✺ articles.inqk.net

Usually more extended thoughts by Michael Camilleri.

Read how to use this blog.


A reflection on the Series 5 four months since purchase.

Four Months with the Apple Watch Series 5

I’ve been a daily Apple Watch wearer since the initial Apple Watch. I bought the Series 2 when it came out and, after skipping the Series 3 and skipping and complaining about the Series 4, I immediately purchased the Series 5 when it became available. I’ve written in detail (and in less detail) what I think Apple should do with the product line. It’s now been approximately four months since I started wearing the Series 5. What do I think now?

In short: this is it. This is the Apple Watch I’ve been waiting for. An always-on display is to the Apple Watch what a Retina Display is to the iPhone.1 It’s the way it was always meant to be, a feature that once part of the product causes every previous model to feel critically incomplete. If you wear an Apple Watch and you haven’t upgraded to a Series 5, I can’t emphasise enough how great an improvement you’ll find it. All the micro-frustrations you may have not even been conscious of fall away when you can glance at the screen and not need to ‘wake it up’.

I didn’t write a reactions to the reactions to the Series 5 but if I had, the top of that list would have been my surprise at the lack of surprise at the announcement of the always-on display. Everyone mentioned it and noted it as an important feature but I expected there to be more ‘Holy shit! How is this possible?’-ness. The general consensus prior to the announcement seemed to be that an always-on display was a couple more years away. And yet here it was! In 2019!

It doesn’t come completely free, of course. I used to be able to wear my Apple Watch Series 2 for almost 48 hours before it absolutely needed to be charged. Not so with the Series 5. If I neglect to charge it overnight, it will be close to dead the next morning. That said, who cares? I was charging it daily anyway. This was absolutely the correct trade off.

The display is really the beginning and end of things as far as I’m concerned but some half-formed thoughts for what they’re worth:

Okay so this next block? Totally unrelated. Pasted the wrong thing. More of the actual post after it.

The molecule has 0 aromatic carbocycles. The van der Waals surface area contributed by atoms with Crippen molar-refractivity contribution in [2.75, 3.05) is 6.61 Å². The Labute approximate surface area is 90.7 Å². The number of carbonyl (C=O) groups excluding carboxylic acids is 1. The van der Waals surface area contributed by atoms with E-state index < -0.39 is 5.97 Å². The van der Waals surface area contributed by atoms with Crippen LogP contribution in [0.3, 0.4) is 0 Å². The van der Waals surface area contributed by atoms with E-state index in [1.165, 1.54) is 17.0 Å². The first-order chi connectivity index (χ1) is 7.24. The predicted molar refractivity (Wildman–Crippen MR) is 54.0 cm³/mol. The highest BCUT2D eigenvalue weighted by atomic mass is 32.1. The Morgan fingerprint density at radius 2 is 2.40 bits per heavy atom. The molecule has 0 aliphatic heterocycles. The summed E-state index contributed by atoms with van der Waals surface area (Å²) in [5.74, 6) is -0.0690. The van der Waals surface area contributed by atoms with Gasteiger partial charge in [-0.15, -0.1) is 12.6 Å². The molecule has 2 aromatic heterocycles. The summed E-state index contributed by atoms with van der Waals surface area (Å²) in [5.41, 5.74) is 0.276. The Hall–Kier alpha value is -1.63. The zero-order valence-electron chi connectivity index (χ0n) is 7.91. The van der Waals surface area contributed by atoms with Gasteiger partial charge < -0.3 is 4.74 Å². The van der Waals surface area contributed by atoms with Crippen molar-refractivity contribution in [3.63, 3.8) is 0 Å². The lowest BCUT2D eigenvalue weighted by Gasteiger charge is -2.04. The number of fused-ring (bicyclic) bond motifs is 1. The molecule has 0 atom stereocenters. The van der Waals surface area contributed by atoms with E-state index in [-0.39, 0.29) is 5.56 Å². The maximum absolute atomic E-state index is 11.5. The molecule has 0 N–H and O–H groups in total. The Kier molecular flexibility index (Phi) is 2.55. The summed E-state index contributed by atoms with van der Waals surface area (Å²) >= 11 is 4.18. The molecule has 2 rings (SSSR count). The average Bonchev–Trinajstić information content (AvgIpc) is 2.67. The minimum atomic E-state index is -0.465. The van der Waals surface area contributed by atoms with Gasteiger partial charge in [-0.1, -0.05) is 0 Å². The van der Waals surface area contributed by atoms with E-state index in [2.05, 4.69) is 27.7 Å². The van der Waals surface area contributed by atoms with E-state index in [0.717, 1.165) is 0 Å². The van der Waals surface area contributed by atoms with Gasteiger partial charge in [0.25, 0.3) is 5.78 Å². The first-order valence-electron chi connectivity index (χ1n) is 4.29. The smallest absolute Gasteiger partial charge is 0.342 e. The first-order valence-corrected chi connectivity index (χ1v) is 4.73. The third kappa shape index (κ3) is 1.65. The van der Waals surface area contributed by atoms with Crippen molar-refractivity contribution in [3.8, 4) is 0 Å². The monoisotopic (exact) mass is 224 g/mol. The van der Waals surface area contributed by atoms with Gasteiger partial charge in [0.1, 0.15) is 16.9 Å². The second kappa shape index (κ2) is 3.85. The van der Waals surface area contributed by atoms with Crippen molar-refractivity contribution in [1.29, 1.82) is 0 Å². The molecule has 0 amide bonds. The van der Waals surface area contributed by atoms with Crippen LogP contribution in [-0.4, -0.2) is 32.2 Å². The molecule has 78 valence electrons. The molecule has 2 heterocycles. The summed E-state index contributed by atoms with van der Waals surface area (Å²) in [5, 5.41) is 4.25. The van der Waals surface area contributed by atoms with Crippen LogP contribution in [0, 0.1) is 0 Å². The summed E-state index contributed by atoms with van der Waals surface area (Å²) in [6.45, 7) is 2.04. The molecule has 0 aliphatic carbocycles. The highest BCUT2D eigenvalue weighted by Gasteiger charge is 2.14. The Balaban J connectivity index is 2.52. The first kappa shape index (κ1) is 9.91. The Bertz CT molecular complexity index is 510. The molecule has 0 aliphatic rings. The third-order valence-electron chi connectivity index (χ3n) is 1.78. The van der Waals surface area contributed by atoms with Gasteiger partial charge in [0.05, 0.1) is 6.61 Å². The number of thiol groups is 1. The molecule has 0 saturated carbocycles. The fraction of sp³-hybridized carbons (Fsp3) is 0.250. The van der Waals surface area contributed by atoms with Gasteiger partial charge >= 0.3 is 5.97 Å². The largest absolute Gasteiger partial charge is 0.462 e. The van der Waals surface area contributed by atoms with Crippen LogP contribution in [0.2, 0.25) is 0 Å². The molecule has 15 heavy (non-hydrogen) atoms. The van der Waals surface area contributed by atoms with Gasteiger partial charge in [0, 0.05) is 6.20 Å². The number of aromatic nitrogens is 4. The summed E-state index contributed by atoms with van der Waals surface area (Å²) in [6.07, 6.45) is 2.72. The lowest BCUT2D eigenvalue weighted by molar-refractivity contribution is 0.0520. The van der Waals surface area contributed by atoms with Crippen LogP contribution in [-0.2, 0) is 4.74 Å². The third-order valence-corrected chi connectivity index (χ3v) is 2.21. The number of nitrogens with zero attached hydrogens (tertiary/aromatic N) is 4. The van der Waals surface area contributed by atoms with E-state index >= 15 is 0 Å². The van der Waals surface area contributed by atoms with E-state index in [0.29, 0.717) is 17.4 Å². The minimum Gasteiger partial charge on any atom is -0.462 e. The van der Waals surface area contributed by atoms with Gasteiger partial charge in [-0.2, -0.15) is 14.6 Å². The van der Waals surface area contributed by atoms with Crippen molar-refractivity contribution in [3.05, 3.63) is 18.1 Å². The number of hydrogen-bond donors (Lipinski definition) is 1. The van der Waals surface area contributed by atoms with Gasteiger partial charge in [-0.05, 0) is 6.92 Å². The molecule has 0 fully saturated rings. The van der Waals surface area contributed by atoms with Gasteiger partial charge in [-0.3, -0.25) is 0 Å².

• The Watch is still too slow. The Series 5 is clearly faster than the Series 2 but apps take too long to load and there’s almost always a delay on first launch while the app pulls the data you need.

  • The size is fine. I thought the previous ‘large’ size was about as big as I wanted to go but I almost immediately acclimated to the larger size. For those who are waiting for a thinner case, you need to keep waiting.

  • I like the pinker tint to the gold aluminium case (not sure if this is new with Series 5 or not). I still wish you could get the stainless case without cellular but this matches my skin tone better than the original gold aluminium finish did.

So there you have it. It took them longer than would have been ideal but with the Series 5, Apple has brought to market that most difficult of all tech products: the good one. ✺

  1. The reaction to the Series 4 that bothered me the most was John Gruber’s contention that the Series 4 was a ‘landmark’ model akin to the debut of the Retina Display in the iPhone 4. I respect Gruber’s opinion on things a great deal but the Series 5 is further evidence of how wrong he was. This is the landmark model. The Series 4 added a bigger display but the size of the display was never the Apple Watch’s problem. It was always about the fact the display had to be activated.

    The thing I found particularly maddening about this is that Gruber himself would always complain about this whenever he talked about the Watch (and, more pertinently, one of the reasons he kept returning to mechanical watches). There were never complaints that the screen was too small.